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Joey Skaggs

Joey Skaggs
Born 1945 (age 64–65)
USA
Occupation Prankster, Writer

Joey Skaggs (born 1945) is an American prankster who has organized numerous successful media pranks, hoaxes, and other presentations. He is considered one of the originators of the phenomenon known as culture jamming. Skaggs used Kim Yung Soo,[1][2][3] Joe Bones,[4] Joseph Bonuso,[5][6] Giuseppe Scaggioli, Dr. Joseph Gergor, and the Rev. Anthony Joseph as aliases. [7]

In his youth, Skaggs studied at the High School of Art and Design and School of Visual Arts in New York. Between 1966 and 1968, Skaggs organized crucifixion performances on Easter Sundays.

In 1968, Skaggs noticed that middle-class suburbanites were going on tours of the East Village to observe hippies. Skaggs subsequently organized a sightseeing tour for hippies to observe the suburbs of Queens. On Christmas Day, he created the Vietnamese Christmas Nativity Burning to protest against the Vietnam War.

In 1969, Skaggs tied a 50-foot bra to the front of the U.S. Treasury building on Wall Street, organized a Hells Angels' wedding procession through the Lower East Side, and made grotesque Statues of Liberty on the 4th of July, again to protest against the Vietnam War.

In 1971, Skaggs bought Earlville Opera House. In the same year, he organized what he called a Fame Exchange during the New York Avant Garde Festival, where he hired a group of admirers to follow him around instead of John Lennon and Yoko Ono. It was a forerunner for his next pranks:

According to his web site, Skaggs does not care for "vicious" pranks such as letters containing fake anthrax; he also states that he is not doing anything illegal. He hires actors to play his customers, refusing to really scam anyone except the media. Often the prank is nothing more than a press release with a phone number; in these press releases, Skaggs leaves hints or details that easily could be checked for accuracy. Eventually, he reveals the hoax to make his point.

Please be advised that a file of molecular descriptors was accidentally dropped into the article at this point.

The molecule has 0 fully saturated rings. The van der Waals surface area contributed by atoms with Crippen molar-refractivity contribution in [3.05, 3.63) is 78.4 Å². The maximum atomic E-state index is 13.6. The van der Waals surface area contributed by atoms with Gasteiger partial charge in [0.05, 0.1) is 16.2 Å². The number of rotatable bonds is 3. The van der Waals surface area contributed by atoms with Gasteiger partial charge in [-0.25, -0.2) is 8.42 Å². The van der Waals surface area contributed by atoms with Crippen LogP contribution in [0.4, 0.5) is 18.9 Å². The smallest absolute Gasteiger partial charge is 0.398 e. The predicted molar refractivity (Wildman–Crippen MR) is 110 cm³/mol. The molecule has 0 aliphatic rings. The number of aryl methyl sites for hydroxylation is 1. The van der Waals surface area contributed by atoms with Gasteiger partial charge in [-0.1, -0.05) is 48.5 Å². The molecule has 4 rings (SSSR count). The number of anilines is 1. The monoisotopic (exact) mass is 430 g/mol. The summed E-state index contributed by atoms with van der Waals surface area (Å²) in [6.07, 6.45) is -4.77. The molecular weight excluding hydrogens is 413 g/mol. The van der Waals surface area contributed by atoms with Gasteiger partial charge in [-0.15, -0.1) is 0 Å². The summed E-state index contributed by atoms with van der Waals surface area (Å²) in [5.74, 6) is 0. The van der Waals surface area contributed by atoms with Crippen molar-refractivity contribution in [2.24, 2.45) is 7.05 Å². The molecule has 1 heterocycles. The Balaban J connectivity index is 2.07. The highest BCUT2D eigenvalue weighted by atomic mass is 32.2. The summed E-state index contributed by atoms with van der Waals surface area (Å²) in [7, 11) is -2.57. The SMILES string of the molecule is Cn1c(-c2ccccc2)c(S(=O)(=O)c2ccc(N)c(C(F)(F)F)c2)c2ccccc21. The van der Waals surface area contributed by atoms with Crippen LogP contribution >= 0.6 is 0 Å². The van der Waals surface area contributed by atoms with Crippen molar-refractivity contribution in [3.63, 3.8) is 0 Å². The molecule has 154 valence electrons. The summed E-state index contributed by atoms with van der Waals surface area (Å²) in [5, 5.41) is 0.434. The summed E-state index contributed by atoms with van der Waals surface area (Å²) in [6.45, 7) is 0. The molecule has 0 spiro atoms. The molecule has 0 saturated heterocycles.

On a couple of occasions, Skaggs sent a substitute to interviews with programs such as Entertainment Tonight and To Tell the Truth. Producers did not notice. [7] Also, photographs in the National Enquirer and Playback magazine have depicted the wrong man.

Many of Skaggs's pranks are originally reported as true in various news media. Sometimes the stories are retracted.

When not pranking the media, Skaggs earns his living by painting, making sculptures and lecturing.

[edit] References

  1. ^ Yang, Jeff. "ASIAN POP Putting On The Dog." San Francisco Chronicle. Thursday October 13, 2005.
  2. ^ Kennedy, Mike. "Relax, Rover: 'Dogs for food' was just a hoax Exposing racism and bias was the aim says a New York artist." Kansas City Star. May 28, 1994. C3.
  3. ^ Sinisi, J. Sebastian. "Fido-as-food letter offends Offer to buy dogs is apparent hoax." Denver Post. May 21, 1994. B-1.
  4. ^ Starita, Joe. "FAT SQUAD HOAX HOOKED THE MEDIA." San Jose Mercury News. May 17, 1986. 1C.
  5. ^ Poniewozik, James. "Justice in the Blood." TIME. Monday November 13, 2000.
  6. ^ Landler, Mark. "MEDIA: PRESS;Joey Skaggs, who delights in practical jokes on the press, has got a million of them." The New York Times. January 29, 1996. 1.
  7. ^ a b "Korean Dog Soup," Snopes

[edit] External links




Related topics in the Connexions Subject Index

Alternatives  –  Left History  –  Libraries & Archives  –  Social Change  – 


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